Linked by Howard Fosdick on Mon 22nd Oct 2012 04:51 UTC
Linux Here's a topic guaranteed to start controversy. Which Linux distribution is best? It all depends on your criteria for judging. Even then the topic is highly subjective. Here are a few nominees for "best distro" in specific categories.
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RE[4]: Comment by marcp
by delta0.delta0 on Wed 24th Oct 2012 12:47 UTC in reply to "RE[3]: Comment by marcp"
delta0.delta0
Member since:
2010-06-01

Also, Debian didn't have APT from the start. First APT release was in 1998.


Sorry you are right, I knew that already but what I meant to say is that Debian had it from the start from before YDL developed Yum or redhat even standardised on the yum method not as in the very start of the Debian Linux Release.

Why? Both deb and rpm gets the job done pretty much equally well


Absolutely they do, I completely agree but its such a waste of time having to package the same program in 2 different formats to satisfy what is essentially 1 operating system. I have always wished for this, it just makes sense to unify the formats rather than continue supporting two different formats, even if its something like the Free Desktop manifesto where standards are drawn up, so duplication of effort and work is removed / drastically reduced I think we the users / maintainers / developers would all benefit from a unified / standard package management system. Not that all management systems should be removed diversity is a good thing but if there is a set standard then while there can be diversity all systems can understand packages built to this set specification, if that makes sense.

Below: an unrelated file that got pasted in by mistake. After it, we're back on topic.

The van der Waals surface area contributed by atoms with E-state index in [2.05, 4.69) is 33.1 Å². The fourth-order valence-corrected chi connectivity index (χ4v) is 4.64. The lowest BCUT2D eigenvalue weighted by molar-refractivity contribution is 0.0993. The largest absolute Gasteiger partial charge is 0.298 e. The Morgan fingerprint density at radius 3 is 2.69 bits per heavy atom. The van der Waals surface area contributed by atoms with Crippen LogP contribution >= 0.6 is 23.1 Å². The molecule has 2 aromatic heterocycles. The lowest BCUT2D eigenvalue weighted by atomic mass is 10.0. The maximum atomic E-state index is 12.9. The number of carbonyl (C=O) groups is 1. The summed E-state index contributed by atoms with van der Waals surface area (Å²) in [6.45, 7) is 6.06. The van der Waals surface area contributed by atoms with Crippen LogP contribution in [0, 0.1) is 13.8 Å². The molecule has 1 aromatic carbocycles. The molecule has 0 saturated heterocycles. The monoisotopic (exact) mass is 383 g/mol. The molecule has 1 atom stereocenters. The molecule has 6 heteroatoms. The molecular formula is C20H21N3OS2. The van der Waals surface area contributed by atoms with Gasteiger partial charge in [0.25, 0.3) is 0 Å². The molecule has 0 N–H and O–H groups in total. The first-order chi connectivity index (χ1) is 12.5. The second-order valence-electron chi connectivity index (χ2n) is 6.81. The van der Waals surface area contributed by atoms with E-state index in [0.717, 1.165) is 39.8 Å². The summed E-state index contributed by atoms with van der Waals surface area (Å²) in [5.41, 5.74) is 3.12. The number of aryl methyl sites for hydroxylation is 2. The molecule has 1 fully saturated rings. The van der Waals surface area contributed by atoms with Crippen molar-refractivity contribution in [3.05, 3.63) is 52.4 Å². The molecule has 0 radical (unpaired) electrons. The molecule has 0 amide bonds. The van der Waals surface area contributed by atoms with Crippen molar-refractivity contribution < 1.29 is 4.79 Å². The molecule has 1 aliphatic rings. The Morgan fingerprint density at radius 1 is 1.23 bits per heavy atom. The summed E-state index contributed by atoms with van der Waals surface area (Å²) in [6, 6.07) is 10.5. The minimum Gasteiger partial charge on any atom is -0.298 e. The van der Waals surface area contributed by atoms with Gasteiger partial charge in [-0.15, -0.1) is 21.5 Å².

Reply Parent Score: 1

RE[5]: Comment by marcp
by zlynx on Thu 25th Oct 2012 20:00 in reply to "RE[4]: Comment by marcp"
zlynx Member since:
2005-07-20

Absolutely they do, I completely agree but its such a waste of time having to package the same program in 2 different formats to satisfy what is essentially 1 operating system.


Even if every Linux system used the same package format it would not solve the problem.

For example, Ubuntu 12 has moved to using an entirely new directory for .so libraries. How would you build a package that could install on Ubuntu 12 and on Debian and on Fedora, when all of them have slightly different file locations? And you cannot just define a %lib% macro because some programs need hard-coded file paths built into the binary.

Also, programs need to be built against different library versions. Some distros may be using libcurl.so.4 while others use libcurl.so.3. Or openssl vs gnutls.

Reply Parent Score: 2